06

Nov

Cost Of Opioid Treatments In U.S. Hits $600 Billion

A demonstration dose of Suboxone film, which is placed under the tongue. It is used to treat opioid addiction.

The cost of opioid treatments in the U.S. has reached $600 billion, but the chronic pain of so many Americans means the cost will only continue to rise.

The shocking data was given by Richard Ives, vice president of the Claims Workers Compensation department at Travelers, during an interview with CT News Junkie. The cost of the opioid epidemic in Connecticut alone is $80 billion. But Ives noted that opioid treatment “doesn’t cute anything. The real issue is…the rise in chronic pain.”

More Americans suffer from chronic pain than cancer, diabetes and stroke combined. But because there “are no national standards” on dispensing opioid medications, many people who live with chronic pain often end up taking more of these medications than prescribed by their doctor and become addicted to them.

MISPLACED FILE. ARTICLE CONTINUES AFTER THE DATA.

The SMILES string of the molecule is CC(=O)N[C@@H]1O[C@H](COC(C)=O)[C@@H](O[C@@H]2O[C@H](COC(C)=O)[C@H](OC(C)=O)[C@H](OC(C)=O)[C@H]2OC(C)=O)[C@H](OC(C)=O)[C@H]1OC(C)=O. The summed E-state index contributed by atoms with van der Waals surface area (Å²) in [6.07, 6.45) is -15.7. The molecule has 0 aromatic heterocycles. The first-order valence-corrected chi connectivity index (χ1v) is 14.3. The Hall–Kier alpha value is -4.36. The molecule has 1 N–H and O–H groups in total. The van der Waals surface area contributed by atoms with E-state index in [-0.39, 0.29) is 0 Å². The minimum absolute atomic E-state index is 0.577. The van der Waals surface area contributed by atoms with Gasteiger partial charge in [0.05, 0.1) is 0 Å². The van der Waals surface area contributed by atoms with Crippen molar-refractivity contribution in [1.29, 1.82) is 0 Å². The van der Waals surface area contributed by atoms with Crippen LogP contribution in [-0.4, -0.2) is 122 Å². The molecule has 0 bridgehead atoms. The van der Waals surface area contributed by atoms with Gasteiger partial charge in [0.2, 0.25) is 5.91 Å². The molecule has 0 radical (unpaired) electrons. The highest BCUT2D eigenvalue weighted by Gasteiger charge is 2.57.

In a bid to reduce the cost of opioid treatment and provide more constructive methods of treating chronic pain, the CDC issued new guidelines this year for doctors regarding painkillers, advising they cut back on prescribing them. CDC data showed that doctors wrote 82.5 prescriptions per 100 people in 2012, enough for every American adult to have their own battle

However, a study released last September showed that surgeons are ignoring the CDC advice. Researchers at the Dartmouth Hitchcock Medical Center in New Hampshire collected post-op data from 642 patients that underwent gallbladder removal, partial breast removal or hernia repair. They revealed doctors prescribed them opioid painkillers after 581 of the surgeries, or more than 90% in total. In later interviews with 127 patients, it was revealed they only took 29% of the medication prescribed to them.

“We live in a culture in which the expectation is that we can ‘fix’ everything,” said Jane C. Ballantyne, MD, FRCA, Professor of Education and Research in the Department of Anesthesiology and Pain Medicine at the University of Washington to The Fix. “It’s hard for physicians to say ‘no’ when patients demand opioids for pain because both patients and physicians have come to believe that opioids offer a solution.”

Ballantyne said that doctors need to begin suggesting a variety of natural pain-relief treatments, including acupuncture, yoga, Tai Chi and even psychological treatments.